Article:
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By Dave Rogers
For the Record 

TxDOT draws fire from Orange leaders


Last updated 8/6/2020 at 12:22pm

TxDOT draws fire from Orange leaders


Dave Rogers

For The Record


The Texas Department of Transportation has come under fire from both city and county officials in recent weeks.

Orange City Councilman Pat Pullen, a retired police captain, took on the state agency in a recent news conference to make public his pleas for streetlights along MacArthur Drive.

They are pleas that have so far met a brick wall.

Orange County Commissioner Johnny Trahan reported in a statement to the General Land Office his upset with TxDOT over its road projects which he says are hampering drainage in north Orange, also complaining about a lack of cooperation.

Asked for comments, Sarah Dupre, public information for TxDOT’s Beaumont District, forwarded general statements.

“TxDOT is currently working with local municipalities and the drainage district to determine projects which would improve drainage throughout Orange County,” stated the email sent by Dupre.

Regarding MacArthur Drive, which Pullen says has been the cause of five nighttime auto-pedestrian fatalities since 2007, TxDOT’s response was to remind of its announced plan to shut down the two outside auto lanes and convert them into bike/pedestrian lanes.

As it said when first announcing the upcoming project, the reply said lighting might be added later.

That’s not what Pullen wanted to hear.

“I did some research and there’s never been a fatality during the day,” Pullen said of the stretch between 16th Street and the intersection of Strickland Drive.

“In each of the nighttime fatalities, illumination was a factor. Maybe all of those people and children would be alive right now if there were lights.”

Pullen listed the four auto-pedestrian incidents. The accident sites run from the NAPA Auto Parts Store to just west of Granger Chevrolet:

Jan. 24, 2007, 5:23 a.m., 2900 block of MacArthur, a 38-year-old man struck by car and killed.

Nov. 23, 2011, 6:35 p.m., 2500 block of MacArthur, a 22-year-old woman and her 2-year-old daughter, struck by a car. The adult survived, not her child.

Jan. 2, 2015, 8:05 p.m., 2200 block of MacArthur, a 26-year-old woman and her 6-year-old daughter, struck by a car and both died.

June 22, 2020, 9:44 p.m., 1900 block of MacArthur, a 72-year-old man on a bicycle struck by a car and died a few days later.

“I’ve had several meetings with TxDOT and each time they told me they didn’t have enough money for us,” Pullen said. “Except the last time, they have a new supervisor. He wanted to tell us about the new sidewalk.

“There wasn’t a warm welcome to that. If you put a bike/walk lane [in place of a traffic lane], they will just be closer to traffic. It makes no sense. Drivers turning right off MacArthur to go to a shopping center, or pulling out from one, will have to cross the sidewalk.”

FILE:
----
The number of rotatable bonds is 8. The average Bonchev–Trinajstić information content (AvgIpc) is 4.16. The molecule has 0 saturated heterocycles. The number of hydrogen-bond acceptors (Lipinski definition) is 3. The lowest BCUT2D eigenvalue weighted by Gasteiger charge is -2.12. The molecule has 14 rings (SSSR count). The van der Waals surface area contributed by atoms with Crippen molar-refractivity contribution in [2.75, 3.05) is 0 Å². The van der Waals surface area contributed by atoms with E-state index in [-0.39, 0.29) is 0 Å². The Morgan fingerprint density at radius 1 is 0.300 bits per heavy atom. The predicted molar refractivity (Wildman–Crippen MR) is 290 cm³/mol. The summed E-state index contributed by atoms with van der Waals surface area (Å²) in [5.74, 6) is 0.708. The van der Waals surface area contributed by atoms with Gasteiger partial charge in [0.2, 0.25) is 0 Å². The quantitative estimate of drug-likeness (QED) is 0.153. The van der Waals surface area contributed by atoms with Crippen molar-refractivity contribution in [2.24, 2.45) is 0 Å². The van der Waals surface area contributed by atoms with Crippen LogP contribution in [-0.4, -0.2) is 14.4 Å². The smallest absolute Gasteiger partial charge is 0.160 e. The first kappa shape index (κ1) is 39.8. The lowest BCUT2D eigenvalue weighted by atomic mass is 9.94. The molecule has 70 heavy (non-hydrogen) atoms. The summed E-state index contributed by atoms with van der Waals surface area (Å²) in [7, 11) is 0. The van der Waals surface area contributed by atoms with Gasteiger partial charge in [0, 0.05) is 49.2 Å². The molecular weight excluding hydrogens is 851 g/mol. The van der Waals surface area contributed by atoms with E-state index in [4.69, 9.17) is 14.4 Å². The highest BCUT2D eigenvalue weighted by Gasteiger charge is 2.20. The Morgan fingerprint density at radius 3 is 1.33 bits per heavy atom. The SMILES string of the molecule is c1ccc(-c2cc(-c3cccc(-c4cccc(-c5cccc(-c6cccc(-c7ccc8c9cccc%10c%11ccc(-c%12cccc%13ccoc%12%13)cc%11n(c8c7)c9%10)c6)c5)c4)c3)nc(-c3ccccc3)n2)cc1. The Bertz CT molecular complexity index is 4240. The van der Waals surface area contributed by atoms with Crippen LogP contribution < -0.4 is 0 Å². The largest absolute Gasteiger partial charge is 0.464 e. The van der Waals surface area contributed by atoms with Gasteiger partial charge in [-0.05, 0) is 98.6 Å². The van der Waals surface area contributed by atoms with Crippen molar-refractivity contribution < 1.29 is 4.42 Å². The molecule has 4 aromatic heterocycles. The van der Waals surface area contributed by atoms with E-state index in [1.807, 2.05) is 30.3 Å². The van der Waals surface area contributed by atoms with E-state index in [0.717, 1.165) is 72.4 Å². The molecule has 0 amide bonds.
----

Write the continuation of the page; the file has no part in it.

That stretch of MacArthur is in TxDOT’s jurisdiction because it’s also known as Texas 87. The north side is in the Pinehurst city limits and the south side is in West Orange.

“It would be easy for us to turn a blind eye, since most of the people involved are from West Orange or Pinehurst,” said Pullen, who is Orange’s mayor pro tem.

“But I want us to protect people. I ask for TxDOT to look everywhere for these funds. Not only will pedestrians crossing the roads be able to see the roads better, people driving will see the pedestrians sooner and have more time to react.

“I ask that TxDOT look everywhere for these funds: Install lights and save lives.”

Trahan, the commissioner, has along with County Judge John Gothia, been pushing for better drainage in Orange County since they both took office in 2017. Working with the Orange County Drainage District and other entities the effort has made a lot of progress.

But TxDOT has been slow, in Trahan’s opinion, to address problems like the Adams Bayou bridge over I-10 and other areas in North Orange, pointing out that near the intersection of Little Cypress Bayou and FM 1130, water traveled over a residents driveway instead of in the ditch.

His discontent was evident in a recent news release by the General Land Office containing his plea that the agency fund an area-wide drainage study.

"We need a complete drainage study so that we can confirm the projects we have planned will have the intended result,” Trahan was quoted.

“Even though TXDOT has created many of our issues they would like a study before they mitigate the damage they have done."


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